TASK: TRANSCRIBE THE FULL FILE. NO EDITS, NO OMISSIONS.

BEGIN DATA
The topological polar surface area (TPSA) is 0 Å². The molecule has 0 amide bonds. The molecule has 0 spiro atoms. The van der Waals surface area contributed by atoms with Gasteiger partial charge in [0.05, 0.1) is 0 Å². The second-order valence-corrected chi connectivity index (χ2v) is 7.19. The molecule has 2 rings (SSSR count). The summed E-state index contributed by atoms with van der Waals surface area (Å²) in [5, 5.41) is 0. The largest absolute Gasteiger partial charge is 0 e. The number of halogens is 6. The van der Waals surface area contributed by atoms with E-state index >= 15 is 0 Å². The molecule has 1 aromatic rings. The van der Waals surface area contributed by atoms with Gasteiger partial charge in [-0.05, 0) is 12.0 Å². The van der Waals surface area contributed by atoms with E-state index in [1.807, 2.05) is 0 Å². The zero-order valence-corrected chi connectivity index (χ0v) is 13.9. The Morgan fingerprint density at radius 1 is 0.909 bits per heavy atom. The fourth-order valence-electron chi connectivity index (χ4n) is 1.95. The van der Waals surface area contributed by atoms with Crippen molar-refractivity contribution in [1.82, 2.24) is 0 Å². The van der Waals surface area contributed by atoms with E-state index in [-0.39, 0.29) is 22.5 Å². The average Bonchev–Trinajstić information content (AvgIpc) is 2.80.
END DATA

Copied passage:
The topological polar surface area (TPSA) is 0 Å². The molecule has 0 amide bonds. The molecule has 0 spiro atoms. The van der Waals surface area contributed by atoms with Gasteiger partial charge in [0.05, 0.1) is 0 Å². The second-order valence-corrected chi connectivity index (χ2v) is 7.19. The molecule has 2 rings (SSSR count). The summed E-state index contributed by atoms with van der Waals surface area (Å²) in [5, 5.41) is 0. The largest absolute Gasteiger partial charge is 0 e. The number of halogens is 6. The van der Waals surface area contributed by atoms with E-state index >= 15 is 0 Å². The molecule has 1 aromatic rings. The van der Waals surface area contributed by atoms with Gasteiger partial charge in [-0.05, 0) is 12.0 Å². The van der Waals surface area contributed by atoms with E-state index in [1.807, 2.05) is 0 Å². The zero-order valence-corrected chi connectivity index (χ0v) is 13.9. The Morgan fingerprint density at radius 1 is 0.909 bits per heavy atom. The fourth-order valence-electron chi connectivity index (χ4n) is 1.95. The van der Waals surface area contributed by atoms with Crippen molar-refractivity contribution in [1.82, 2.24) is 0 Å². The van der Waals surface area contributed by atoms with E-state index in [-0.39, 0.29) is 22.5 Å². The average Bonchev–Trinajstić information content (AvgIpc) is 2.80.